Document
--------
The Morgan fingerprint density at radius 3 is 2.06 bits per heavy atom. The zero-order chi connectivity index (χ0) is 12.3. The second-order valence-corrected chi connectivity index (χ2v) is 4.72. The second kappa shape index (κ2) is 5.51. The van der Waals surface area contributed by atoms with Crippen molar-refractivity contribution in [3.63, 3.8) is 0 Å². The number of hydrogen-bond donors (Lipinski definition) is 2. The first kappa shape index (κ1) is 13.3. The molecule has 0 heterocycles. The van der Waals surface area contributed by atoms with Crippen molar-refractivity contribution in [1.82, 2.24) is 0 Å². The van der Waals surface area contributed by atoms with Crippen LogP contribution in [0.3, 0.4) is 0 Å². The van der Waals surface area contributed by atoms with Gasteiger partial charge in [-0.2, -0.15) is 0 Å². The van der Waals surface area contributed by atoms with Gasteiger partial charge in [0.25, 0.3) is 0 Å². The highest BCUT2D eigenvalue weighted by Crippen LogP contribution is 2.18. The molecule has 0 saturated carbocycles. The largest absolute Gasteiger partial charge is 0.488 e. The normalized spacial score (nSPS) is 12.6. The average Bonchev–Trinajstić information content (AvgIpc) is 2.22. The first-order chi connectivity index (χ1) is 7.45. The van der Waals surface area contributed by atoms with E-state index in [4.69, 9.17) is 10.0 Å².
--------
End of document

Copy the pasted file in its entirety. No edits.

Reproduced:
The Morgan fingerprint density at radius 3 is 2.06 bits per heavy atom. The zero-order chi connectivity index (χ0) is 12.3. The second-order valence-corrected chi connectivity index (χ2v) is 4.72. The second kappa shape index (κ2) is 5.51. The van der Waals surface area contributed by atoms with Crippen molar-refractivity contribution in [3.63, 3.8) is 0 Å². The number of hydrogen-bond donors (Lipinski definition) is 2. The first kappa shape index (κ1) is 13.3. The molecule has 0 heterocycles. The van der Waals surface area contributed by atoms with Crippen molar-refractivity contribution in [1.82, 2.24) is 0 Å². The van der Waals surface area contributed by atoms with Crippen LogP contribution in [0.3, 0.4) is 0 Å². The van der Waals surface area contributed by atoms with Gasteiger partial charge in [-0.2, -0.15) is 0 Å². The van der Waals surface area contributed by atoms with Gasteiger partial charge in [0.25, 0.3) is 0 Å². The highest BCUT2D eigenvalue weighted by Crippen LogP contribution is 2.18. The molecule has 0 saturated carbocycles. The largest absolute Gasteiger partial charge is 0.488 e. The normalized spacial score (nSPS) is 12.6. The average Bonchev–Trinajstić information content (AvgIpc) is 2.22. The first-order chi connectivity index (χ1) is 7.45. The van der Waals surface area contributed by atoms with E-state index in [4.69, 9.17) is 10.0 Å².